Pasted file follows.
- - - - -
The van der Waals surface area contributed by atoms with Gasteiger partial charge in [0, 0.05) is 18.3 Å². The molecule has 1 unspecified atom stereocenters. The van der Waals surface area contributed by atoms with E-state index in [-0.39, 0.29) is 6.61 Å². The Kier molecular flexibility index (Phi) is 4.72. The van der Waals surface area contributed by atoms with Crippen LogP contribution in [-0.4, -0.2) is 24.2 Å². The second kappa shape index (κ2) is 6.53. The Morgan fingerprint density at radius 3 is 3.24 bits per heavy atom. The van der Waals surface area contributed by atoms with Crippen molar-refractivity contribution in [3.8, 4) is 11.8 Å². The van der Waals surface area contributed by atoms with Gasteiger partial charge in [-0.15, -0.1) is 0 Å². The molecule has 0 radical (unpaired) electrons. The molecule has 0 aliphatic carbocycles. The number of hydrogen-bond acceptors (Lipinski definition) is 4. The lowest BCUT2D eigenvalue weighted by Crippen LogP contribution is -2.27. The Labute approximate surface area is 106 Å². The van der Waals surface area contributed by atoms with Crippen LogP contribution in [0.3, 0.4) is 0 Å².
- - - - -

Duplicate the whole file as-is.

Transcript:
The van der Waals surface area contributed by atoms with Gasteiger partial charge in [0, 0.05) is 18.3 Å². The molecule has 1 unspecified atom stereocenters. The van der Waals surface area contributed by atoms with E-state index in [-0.39, 0.29) is 6.61 Å². The Kier molecular flexibility index (Phi) is 4.72. The van der Waals surface area contributed by atoms with Crippen LogP contribution in [-0.4, -0.2) is 24.2 Å². The second kappa shape index (κ2) is 6.53. The Morgan fingerprint density at radius 3 is 3.24 bits per heavy atom. The van der Waals surface area contributed by atoms with Crippen molar-refractivity contribution in [3.8, 4) is 11.8 Å². The van der Waals surface area contributed by atoms with Gasteiger partial charge in [-0.15, -0.1) is 0 Å². The molecule has 0 radical (unpaired) electrons. The molecule has 0 aliphatic carbocycles. The number of hydrogen-bond acceptors (Lipinski definition) is 4. The lowest BCUT2D eigenvalue weighted by Crippen LogP contribution is -2.27. The Labute approximate surface area is 106 Å². The van der Waals surface area contributed by atoms with Crippen LogP contribution in [0.3, 0.4) is 0 Å².